New Innovations Mean More Efficient Solar Cells
Going green is not just seeing a brief vogue; it’s definitely here to stay. This is because more and more people are realizing that streamlining green technology like wind and solar power is not just a nifty niche industry. It’s becoming an environmental imperative. That being said, there have been a number of major obstacles to overcome before these technologies are practical. This is especially true when it comes to the size and storage capacity of solar cells and their size.
Current top of the line photovoltaic (solar) cells are only able to store several microseconds of electricity which means that for solar panels to be truly efficient you need thousands of solar cells in a rather large solar panel in order to get the energy you’d need. But it finally looks like we’ve turned a corner in solar technology development.
At UCLA, a team of creative scientists have developed a system to allow solar cells to store more energy for longer periods of time. In keeping with the focus of green technology on nature, scientists used the process of photosynthesis as a model for their research. Photosynthesis is the process by which plants transform sunlight into energy.
Plants take sunlight and using nanoscale structures to separate charged cells rapidly pulling apart electrons from the positive molecule that’s left behind to create energy. Currently, solar cells aren’t able to keep those positive and negative charges apart before they’re converted to energy.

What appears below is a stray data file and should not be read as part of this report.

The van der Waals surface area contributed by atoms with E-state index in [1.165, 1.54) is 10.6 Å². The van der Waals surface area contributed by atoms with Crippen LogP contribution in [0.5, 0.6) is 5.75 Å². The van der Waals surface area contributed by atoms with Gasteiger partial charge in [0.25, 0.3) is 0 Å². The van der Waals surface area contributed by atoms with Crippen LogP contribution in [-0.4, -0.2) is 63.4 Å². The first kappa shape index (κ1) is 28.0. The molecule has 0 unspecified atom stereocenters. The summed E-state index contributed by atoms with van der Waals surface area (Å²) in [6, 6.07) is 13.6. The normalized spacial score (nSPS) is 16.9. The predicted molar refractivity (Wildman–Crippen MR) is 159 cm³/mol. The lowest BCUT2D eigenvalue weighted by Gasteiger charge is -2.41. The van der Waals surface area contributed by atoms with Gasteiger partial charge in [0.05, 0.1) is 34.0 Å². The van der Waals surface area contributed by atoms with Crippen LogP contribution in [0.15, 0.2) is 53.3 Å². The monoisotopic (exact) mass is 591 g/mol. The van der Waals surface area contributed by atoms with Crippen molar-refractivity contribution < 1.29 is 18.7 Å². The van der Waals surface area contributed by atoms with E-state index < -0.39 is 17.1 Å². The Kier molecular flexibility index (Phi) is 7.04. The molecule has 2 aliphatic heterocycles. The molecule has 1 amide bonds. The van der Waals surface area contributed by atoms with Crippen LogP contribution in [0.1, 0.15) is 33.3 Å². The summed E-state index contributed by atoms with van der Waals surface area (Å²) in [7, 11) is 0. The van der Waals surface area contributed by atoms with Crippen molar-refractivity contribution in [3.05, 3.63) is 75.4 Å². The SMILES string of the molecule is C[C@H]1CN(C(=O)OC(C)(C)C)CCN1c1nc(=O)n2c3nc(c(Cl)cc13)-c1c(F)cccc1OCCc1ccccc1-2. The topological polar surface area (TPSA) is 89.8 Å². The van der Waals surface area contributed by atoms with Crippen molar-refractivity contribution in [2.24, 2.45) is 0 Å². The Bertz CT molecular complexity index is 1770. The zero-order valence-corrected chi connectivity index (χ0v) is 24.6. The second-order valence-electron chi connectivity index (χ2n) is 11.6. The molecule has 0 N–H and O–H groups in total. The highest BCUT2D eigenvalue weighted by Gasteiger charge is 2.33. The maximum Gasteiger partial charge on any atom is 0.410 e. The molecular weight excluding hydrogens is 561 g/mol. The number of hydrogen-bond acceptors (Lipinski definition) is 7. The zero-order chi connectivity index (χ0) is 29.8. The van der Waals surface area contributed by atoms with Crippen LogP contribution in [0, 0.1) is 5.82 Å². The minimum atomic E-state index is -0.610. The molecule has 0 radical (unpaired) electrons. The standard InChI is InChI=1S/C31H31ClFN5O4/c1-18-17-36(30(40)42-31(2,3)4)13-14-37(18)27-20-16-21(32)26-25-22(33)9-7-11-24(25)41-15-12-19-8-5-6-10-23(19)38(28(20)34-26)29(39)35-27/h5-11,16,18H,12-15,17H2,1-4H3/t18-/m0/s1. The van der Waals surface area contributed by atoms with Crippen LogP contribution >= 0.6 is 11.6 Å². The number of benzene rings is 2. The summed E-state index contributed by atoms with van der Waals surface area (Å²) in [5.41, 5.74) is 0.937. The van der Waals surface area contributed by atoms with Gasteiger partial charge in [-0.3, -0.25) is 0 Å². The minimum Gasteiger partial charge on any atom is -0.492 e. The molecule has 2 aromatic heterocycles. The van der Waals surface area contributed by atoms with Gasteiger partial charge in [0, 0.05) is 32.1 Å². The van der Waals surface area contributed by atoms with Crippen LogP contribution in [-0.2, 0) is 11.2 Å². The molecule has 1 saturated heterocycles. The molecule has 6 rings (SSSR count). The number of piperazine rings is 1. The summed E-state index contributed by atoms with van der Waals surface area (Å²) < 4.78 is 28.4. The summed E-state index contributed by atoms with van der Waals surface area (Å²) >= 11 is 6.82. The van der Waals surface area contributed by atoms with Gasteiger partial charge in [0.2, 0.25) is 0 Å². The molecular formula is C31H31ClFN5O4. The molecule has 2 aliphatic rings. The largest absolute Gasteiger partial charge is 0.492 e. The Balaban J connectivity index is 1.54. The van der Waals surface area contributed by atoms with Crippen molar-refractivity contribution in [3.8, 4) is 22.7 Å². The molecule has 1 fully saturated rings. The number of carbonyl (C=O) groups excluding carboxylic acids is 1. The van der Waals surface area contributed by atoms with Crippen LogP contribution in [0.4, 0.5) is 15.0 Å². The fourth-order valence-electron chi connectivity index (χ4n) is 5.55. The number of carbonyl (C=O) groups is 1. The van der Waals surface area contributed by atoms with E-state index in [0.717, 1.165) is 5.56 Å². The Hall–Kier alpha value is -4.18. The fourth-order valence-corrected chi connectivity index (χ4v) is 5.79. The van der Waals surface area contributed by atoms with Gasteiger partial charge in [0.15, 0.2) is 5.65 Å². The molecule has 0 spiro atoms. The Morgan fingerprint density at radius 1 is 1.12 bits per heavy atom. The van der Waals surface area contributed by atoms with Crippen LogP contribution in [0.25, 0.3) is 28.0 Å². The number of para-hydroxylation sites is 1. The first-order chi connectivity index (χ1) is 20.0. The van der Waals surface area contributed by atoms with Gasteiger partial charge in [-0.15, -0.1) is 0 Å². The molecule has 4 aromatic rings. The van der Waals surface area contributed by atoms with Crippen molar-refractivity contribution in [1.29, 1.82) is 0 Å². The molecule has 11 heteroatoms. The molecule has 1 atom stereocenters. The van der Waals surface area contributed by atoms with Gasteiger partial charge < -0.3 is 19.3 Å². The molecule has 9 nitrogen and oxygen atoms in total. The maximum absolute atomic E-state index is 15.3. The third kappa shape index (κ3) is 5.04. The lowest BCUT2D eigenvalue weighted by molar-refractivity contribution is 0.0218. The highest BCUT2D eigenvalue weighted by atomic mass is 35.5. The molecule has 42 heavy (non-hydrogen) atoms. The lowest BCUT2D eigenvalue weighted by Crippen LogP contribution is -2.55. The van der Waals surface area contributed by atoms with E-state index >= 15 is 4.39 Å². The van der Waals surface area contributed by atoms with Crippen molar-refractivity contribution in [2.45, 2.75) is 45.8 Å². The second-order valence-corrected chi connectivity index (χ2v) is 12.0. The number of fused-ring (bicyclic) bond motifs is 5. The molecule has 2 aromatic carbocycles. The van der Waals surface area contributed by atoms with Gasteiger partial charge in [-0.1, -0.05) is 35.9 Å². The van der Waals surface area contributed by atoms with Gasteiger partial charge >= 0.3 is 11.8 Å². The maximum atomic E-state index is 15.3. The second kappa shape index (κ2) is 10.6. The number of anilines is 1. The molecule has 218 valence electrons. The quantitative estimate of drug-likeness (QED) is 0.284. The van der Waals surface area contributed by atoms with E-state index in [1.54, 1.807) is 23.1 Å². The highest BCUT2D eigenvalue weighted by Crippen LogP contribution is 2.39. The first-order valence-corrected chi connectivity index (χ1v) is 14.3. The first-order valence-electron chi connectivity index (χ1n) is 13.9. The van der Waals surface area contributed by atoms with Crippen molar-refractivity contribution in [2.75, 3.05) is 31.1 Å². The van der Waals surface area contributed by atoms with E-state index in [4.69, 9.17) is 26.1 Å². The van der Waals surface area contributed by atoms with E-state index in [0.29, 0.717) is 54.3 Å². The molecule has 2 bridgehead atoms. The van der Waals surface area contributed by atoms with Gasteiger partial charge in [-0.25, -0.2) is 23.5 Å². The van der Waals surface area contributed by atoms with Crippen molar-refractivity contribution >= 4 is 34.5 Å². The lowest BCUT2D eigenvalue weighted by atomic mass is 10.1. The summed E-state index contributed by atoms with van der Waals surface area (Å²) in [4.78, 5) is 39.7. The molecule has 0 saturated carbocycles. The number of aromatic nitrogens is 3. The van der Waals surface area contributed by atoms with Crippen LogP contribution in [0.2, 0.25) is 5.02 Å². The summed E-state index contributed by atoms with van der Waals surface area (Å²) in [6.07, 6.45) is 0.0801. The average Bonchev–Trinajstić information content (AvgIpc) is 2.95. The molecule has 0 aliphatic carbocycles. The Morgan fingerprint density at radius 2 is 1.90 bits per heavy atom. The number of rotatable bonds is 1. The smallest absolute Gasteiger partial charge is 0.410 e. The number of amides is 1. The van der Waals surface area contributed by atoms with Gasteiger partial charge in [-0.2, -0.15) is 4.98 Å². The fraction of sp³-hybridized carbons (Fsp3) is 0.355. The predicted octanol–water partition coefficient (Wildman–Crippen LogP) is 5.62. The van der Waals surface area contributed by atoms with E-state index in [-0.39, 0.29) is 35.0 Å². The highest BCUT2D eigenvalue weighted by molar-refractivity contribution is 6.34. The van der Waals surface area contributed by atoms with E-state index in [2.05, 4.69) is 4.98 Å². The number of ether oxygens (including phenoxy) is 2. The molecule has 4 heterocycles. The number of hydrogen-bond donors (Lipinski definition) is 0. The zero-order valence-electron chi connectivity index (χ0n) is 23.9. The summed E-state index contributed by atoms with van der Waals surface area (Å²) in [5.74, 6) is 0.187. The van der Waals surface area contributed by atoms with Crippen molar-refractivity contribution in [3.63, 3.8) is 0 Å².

Now UCLA scientists have created a process that’s able to keep those charges apart from each other for much longer than conventional photovoltaic cells. In fact, they can keep them apart for days and up to several weeks. The next step for them is to integrate this process into existing solar cells. This will very much increase their storage and energy generating capacity.
Even though this is big news, it’s not the only news! The U.S. Army Aviation and Missile Research Development and Engineering Center have actually developed a smaller and more efficient solar cell. Current solar panels rely on a silicon construction which means they are unable to fully utilize the maximum power of the sunlight shining on them. Now, the Army has inserted silver and gold between the semiconductors that take the sunlight and transform it into electricity. This small change in design allows them to make solar cells 1,000 times thinner, and more cost-effective while massively improving their efficiency.
These amazing steps forward will make solar energy a more competitive and practical solution in the push towards cleaner, more earth-friendly energy. Testing their efficiency will mean that light measurement technology will be more vital than ever in producing panels that remain consistent in quality and efficiency.
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